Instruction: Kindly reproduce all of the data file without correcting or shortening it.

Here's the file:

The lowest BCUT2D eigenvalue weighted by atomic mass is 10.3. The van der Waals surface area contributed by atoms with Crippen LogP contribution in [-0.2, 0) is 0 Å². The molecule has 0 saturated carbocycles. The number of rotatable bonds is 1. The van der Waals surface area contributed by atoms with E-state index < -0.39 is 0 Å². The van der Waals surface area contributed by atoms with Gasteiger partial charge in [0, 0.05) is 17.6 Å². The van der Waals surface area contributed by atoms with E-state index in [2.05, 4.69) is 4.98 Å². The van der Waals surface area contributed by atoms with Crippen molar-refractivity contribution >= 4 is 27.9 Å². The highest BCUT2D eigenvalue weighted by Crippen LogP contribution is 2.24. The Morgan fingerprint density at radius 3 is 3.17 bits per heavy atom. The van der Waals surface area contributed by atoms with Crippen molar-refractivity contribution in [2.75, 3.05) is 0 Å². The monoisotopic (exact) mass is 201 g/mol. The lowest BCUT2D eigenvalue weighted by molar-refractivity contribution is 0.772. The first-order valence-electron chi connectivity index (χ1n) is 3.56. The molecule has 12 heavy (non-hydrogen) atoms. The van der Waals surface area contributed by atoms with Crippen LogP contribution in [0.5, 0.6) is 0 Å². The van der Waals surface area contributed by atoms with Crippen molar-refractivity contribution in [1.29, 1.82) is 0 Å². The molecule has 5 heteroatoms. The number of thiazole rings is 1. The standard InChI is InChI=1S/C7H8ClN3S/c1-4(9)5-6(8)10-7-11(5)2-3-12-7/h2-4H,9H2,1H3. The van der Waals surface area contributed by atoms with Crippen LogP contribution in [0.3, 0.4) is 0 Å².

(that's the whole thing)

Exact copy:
The lowest BCUT2D eigenvalue weighted by atomic mass is 10.3. The van der Waals surface area contributed by atoms with Crippen LogP contribution in [-0.2, 0) is 0 Å². The molecule has 0 saturated carbocycles. The number of rotatable bonds is 1. The van der Waals surface area contributed by atoms with E-state index < -0.39 is 0 Å². The van der Waals surface area contributed by atoms with Gasteiger partial charge in [0, 0.05) is 17.6 Å². The van der Waals surface area contributed by atoms with E-state index in [2.05, 4.69) is 4.98 Å². The van der Waals surface area contributed by atoms with Crippen molar-refractivity contribution >= 4 is 27.9 Å². The highest BCUT2D eigenvalue weighted by Crippen LogP contribution is 2.24. The Morgan fingerprint density at radius 3 is 3.17 bits per heavy atom. The van der Waals surface area contributed by atoms with Crippen molar-refractivity contribution in [2.75, 3.05) is 0 Å². The monoisotopic (exact) mass is 201 g/mol. The lowest BCUT2D eigenvalue weighted by molar-refractivity contribution is 0.772. The first-order valence-electron chi connectivity index (χ1n) is 3.56. The molecule has 12 heavy (non-hydrogen) atoms. The van der Waals surface area contributed by atoms with Crippen LogP contribution in [0.5, 0.6) is 0 Å². The van der Waals surface area contributed by atoms with Crippen molar-refractivity contribution in [1.29, 1.82) is 0 Å². The molecule has 5 heteroatoms. The number of thiazole rings is 1. The standard InChI is InChI=1S/C7H8ClN3S/c1-4(9)5-6(8)10-7-11(5)2-3-12-7/h2-4H,9H2,1H3. The van der Waals surface area contributed by atoms with Crippen LogP contribution in [0.3, 0.4) is 0 Å².